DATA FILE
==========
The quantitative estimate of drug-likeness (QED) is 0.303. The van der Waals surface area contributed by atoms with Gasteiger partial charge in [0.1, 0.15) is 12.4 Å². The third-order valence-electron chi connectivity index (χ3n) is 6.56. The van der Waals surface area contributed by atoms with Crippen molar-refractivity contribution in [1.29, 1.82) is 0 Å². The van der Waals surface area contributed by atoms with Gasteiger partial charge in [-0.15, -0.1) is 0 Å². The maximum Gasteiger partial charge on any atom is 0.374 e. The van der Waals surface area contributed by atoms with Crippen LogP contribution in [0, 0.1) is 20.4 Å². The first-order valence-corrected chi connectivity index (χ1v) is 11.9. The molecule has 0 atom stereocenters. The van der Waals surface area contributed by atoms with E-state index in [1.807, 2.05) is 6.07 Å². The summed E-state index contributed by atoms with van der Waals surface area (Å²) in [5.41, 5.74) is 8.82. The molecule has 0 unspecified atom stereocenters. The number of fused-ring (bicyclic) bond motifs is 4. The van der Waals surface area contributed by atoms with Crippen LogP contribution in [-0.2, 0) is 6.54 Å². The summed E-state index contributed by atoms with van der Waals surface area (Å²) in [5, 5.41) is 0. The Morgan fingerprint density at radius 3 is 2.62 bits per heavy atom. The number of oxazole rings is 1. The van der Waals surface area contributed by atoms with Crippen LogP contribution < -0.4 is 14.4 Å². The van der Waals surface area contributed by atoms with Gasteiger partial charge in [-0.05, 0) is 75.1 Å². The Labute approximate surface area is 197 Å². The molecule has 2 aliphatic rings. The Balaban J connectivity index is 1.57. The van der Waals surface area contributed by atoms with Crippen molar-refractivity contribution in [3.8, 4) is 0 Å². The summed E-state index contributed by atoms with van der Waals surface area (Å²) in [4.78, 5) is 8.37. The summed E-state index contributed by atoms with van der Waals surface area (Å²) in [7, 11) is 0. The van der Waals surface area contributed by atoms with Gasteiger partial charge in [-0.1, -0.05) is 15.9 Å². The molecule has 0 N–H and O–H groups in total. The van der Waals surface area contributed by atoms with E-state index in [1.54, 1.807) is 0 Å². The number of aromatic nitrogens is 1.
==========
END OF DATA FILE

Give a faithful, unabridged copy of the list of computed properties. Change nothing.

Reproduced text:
The quantitative estimate of drug-likeness (QED) is 0.303. The van der Waals surface area contributed by atoms with Gasteiger partial charge in [0.1, 0.15) is 12.4 Å². The third-order valence-electron chi connectivity index (χ3n) is 6.56. The van der Waals surface area contributed by atoms with Crippen molar-refractivity contribution in [1.29, 1.82) is 0 Å². The van der Waals surface area contributed by atoms with Gasteiger partial charge in [-0.15, -0.1) is 0 Å². The maximum Gasteiger partial charge on any atom is 0.374 e. The van der Waals surface area contributed by atoms with Crippen LogP contribution in [0, 0.1) is 20.4 Å². The first-order valence-corrected chi connectivity index (χ1v) is 11.9. The molecule has 0 atom stereocenters. The van der Waals surface area contributed by atoms with E-state index in [1.807, 2.05) is 6.07 Å². The summed E-state index contributed by atoms with van der Waals surface area (Å²) in [5.41, 5.74) is 8.82. The molecule has 0 unspecified atom stereocenters. The number of fused-ring (bicyclic) bond motifs is 4. The van der Waals surface area contributed by atoms with Crippen LogP contribution in [-0.2, 0) is 6.54 Å². The summed E-state index contributed by atoms with van der Waals surface area (Å²) in [5, 5.41) is 0. The Morgan fingerprint density at radius 3 is 2.62 bits per heavy atom. The number of oxazole rings is 1. The van der Waals surface area contributed by atoms with Crippen LogP contribution < -0.4 is 14.4 Å². The van der Waals surface area contributed by atoms with Gasteiger partial charge in [-0.05, 0) is 75.1 Å². The Labute approximate surface area is 197 Å². The molecule has 2 aliphatic rings. The Balaban J connectivity index is 1.57. The van der Waals surface area contributed by atoms with Crippen molar-refractivity contribution in [3.8, 4) is 0 Å². The summed E-state index contributed by atoms with van der Waals surface area (Å²) in [4.78, 5) is 8.37. The summed E-state index contributed by atoms with van der Waals surface area (Å²) in [7, 11) is 0. The van der Waals surface area contributed by atoms with Gasteiger partial charge in [-0.1, -0.05) is 15.9 Å². The molecule has 0 N–H and O–H groups in total. The van der Waals surface area contributed by atoms with E-state index in [1.54, 1.807) is 0 Å². The number of aromatic nitrogens is 1.